The Observer Archive: Back Issue Newspapers

The Observer Archive: Back Issue Newspapers

What’s the Benefit of Reading a Back-Issue Newspaper?

While not without bias, newspapers give you a unique level of acuity into what the world was like on any given day. With papers ranging in size from small town newsletters to nationwide juggernauts, you’ll never be short on information to digest and disseminate.  As one of the oldest newspapers in the world, The Observer offers plenty of reading material.

The History of the Observer

W.S. Bourne published the first issue of The Observer on December 4th of 1791. However, instead of receiving a financial windfall, the man found himself facing a mountain of quickly growing debts. Any plans for the paper’s editorial independence faded as the government stepped in to save the drowning paper. By 1814, perhaps disillusioned with the ventures, the Bourne family sold The Observer to William Innell Clement.  Despite its government subsidies, the paper began to take a firmer stance against governmental decisions; in fact, against an 1820 court order, they even went on to publish details surrounding the Cato Street Conspirators trial.  The paper took a turn to the liberal in 1857 when its ownership transferred to Joseph Snowe. The Observer's support of universal manhood and Northerner victory in the Civil War resulted in declined circulation. The paper was pulled out of crisis when it was taken over by the Beer family in 1870.

The dawning of the 20th century did not spell an end to the rapidly changing ownership of The Observer. After Frederick Beer’s death in 1901, and his wife’s failure as editor, the paper was bought by Lord Northcliffe. His first named editor, James Louis Garvin, quickly grew the paper into an organ of large political influence. However, growing disagreements between Garvin and his boss resulted in the paper being sold to the Astor family in 1911. The new owners left the editorial team in place and the paper's circulation reached 200,000 between WWI and WWII. Garvin departed the paper afterthe paper began to take a more liberal stance.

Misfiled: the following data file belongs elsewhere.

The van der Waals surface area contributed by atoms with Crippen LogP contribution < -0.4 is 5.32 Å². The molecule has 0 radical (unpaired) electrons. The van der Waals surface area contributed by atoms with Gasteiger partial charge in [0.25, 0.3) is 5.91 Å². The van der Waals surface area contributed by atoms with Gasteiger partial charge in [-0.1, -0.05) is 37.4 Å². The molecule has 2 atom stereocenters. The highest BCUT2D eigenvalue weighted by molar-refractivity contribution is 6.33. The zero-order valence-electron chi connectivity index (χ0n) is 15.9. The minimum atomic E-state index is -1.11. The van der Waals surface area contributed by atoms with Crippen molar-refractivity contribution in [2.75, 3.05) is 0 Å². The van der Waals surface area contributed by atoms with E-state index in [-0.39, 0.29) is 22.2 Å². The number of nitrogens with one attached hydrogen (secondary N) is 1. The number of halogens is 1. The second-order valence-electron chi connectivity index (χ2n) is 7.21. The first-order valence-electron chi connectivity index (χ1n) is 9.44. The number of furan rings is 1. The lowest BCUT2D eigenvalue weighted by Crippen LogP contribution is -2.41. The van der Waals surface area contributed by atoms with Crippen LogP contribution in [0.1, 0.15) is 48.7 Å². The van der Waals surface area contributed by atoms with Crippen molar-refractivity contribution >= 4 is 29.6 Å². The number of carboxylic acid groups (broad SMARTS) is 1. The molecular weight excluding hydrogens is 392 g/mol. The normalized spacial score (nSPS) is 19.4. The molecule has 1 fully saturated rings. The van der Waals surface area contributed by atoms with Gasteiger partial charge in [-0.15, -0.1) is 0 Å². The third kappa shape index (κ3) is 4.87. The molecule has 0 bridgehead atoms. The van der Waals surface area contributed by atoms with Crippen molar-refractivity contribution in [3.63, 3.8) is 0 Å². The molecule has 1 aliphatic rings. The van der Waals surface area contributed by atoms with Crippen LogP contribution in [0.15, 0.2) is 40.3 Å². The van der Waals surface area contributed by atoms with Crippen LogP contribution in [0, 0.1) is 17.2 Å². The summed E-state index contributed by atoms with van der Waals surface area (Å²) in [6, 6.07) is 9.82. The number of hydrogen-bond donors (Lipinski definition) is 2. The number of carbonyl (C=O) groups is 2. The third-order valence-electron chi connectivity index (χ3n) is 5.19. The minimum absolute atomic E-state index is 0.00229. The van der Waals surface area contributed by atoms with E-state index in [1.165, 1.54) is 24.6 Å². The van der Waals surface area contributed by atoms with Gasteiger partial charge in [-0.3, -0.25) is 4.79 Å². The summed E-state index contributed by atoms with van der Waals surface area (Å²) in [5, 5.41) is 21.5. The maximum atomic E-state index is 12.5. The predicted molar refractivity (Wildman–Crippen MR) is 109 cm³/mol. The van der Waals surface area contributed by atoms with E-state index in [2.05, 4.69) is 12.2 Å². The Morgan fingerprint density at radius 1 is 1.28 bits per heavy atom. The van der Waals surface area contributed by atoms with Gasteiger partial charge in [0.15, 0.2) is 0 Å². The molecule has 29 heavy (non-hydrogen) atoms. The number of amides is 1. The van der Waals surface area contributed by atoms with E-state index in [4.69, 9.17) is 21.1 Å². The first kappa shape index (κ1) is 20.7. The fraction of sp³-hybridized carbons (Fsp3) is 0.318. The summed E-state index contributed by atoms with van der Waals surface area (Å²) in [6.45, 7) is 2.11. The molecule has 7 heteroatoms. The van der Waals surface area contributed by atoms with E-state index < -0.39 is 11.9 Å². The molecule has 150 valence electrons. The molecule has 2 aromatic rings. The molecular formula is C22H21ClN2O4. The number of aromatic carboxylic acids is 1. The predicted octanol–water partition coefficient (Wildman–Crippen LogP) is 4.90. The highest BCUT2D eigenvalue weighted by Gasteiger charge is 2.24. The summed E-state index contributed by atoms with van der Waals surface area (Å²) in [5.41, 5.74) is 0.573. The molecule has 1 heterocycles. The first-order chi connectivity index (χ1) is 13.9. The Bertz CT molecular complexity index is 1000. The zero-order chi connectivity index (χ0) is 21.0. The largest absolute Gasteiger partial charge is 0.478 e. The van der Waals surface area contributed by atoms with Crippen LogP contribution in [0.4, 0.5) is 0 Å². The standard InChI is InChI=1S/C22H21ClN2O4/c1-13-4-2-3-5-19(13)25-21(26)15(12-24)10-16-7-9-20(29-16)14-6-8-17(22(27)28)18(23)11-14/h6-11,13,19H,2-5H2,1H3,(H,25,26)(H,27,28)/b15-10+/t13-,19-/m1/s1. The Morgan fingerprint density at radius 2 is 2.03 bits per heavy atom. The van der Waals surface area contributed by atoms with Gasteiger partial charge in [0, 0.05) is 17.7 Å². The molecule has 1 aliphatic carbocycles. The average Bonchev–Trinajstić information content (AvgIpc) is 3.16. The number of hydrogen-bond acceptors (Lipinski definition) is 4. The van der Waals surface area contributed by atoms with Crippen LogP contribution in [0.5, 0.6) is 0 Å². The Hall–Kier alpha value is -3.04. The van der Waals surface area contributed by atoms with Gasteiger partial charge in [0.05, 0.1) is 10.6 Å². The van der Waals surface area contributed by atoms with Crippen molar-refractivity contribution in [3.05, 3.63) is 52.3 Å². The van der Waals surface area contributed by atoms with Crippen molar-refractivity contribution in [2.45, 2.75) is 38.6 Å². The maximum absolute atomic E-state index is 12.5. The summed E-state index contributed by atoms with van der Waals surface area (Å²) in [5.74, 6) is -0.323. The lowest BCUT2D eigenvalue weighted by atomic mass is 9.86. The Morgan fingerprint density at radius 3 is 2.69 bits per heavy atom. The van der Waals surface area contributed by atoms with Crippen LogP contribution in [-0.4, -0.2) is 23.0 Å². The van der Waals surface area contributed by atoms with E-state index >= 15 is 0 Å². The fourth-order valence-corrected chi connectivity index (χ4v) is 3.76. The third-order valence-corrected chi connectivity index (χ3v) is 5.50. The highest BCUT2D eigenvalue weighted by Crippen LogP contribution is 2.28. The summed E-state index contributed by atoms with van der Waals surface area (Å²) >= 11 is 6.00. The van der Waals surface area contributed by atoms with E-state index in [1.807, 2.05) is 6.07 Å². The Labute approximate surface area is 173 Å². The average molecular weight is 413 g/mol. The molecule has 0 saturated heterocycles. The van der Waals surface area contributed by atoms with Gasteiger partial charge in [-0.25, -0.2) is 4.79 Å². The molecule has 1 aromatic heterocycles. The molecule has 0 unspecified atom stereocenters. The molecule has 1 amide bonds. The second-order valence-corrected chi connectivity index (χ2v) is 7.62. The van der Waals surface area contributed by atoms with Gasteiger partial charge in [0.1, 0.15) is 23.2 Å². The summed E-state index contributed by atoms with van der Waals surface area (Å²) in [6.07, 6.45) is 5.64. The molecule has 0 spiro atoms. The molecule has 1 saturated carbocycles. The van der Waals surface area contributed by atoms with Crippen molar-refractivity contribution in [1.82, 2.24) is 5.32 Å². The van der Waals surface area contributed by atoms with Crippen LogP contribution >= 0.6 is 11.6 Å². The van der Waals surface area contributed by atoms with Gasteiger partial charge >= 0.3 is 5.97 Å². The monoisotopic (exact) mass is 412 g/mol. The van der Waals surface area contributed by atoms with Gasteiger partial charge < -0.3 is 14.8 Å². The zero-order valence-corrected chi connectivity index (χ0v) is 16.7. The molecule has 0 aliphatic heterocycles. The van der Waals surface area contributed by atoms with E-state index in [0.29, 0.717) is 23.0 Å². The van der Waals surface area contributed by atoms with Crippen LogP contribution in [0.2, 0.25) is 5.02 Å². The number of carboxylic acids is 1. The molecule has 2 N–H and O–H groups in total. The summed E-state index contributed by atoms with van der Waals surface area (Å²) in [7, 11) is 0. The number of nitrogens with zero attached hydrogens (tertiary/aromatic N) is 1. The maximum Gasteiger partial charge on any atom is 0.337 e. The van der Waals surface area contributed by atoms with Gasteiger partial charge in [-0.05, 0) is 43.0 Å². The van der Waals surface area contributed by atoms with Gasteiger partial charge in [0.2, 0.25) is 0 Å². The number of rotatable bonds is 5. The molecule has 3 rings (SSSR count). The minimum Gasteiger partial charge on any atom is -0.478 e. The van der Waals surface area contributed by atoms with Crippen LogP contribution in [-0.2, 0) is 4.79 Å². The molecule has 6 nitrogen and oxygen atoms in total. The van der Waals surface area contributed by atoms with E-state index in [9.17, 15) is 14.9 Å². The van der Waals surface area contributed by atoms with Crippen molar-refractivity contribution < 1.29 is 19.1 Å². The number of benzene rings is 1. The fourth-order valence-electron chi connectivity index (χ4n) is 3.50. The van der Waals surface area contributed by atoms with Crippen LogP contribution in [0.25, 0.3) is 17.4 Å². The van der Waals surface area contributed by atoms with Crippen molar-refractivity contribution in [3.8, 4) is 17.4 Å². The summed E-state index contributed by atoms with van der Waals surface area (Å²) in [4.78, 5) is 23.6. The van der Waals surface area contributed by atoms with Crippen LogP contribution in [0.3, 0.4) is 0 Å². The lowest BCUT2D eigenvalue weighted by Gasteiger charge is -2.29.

David Waldorf, the son responsible for running off Garvin, served as head editor of the paper for 27 years. He was also the one responsible for placing The Observer, and The Guardian, into the trust that governs them to this day. His paper’s opposition to the 1956 invasion of the Suez resulted in freefalling profits. The ailing papers exchanged hands several times before it ended up the property of the Guardian Media Group in 1993.

In 2005, The Observer truly joined the 21st century when it released its own blog and podcasts. Nine years later, the world's oldest Sunday paper still boasts a circulation rate of roughly 200,000.

Interesting Facts About the Observer

  • The Observer was banned in Egypt in February 2008 after it reprinted cartoons insulting the Mohammed.
  • In 2006, British Press Awards named The Observer the National Newspaper of the Year.
  • First published in 1791, The Observer is the world’s oldest surviving Sunday paper.
  • The Observer was the first paper to purposely documents its own internal decisions and the first worldwide to release podcasts.

The Observer's Archives

To find back issues of The Observer or to check availability of the newspaper, follow these steps:

  • Visit The Observer archive page
  • Choose your preferred date.
  • Choose your desired newspaper and edition.
  • Select the pack you wish to purchase.
  • Make sure to add a name to the certificate of authenticity along with your chosen date and message if the purchase is a gift.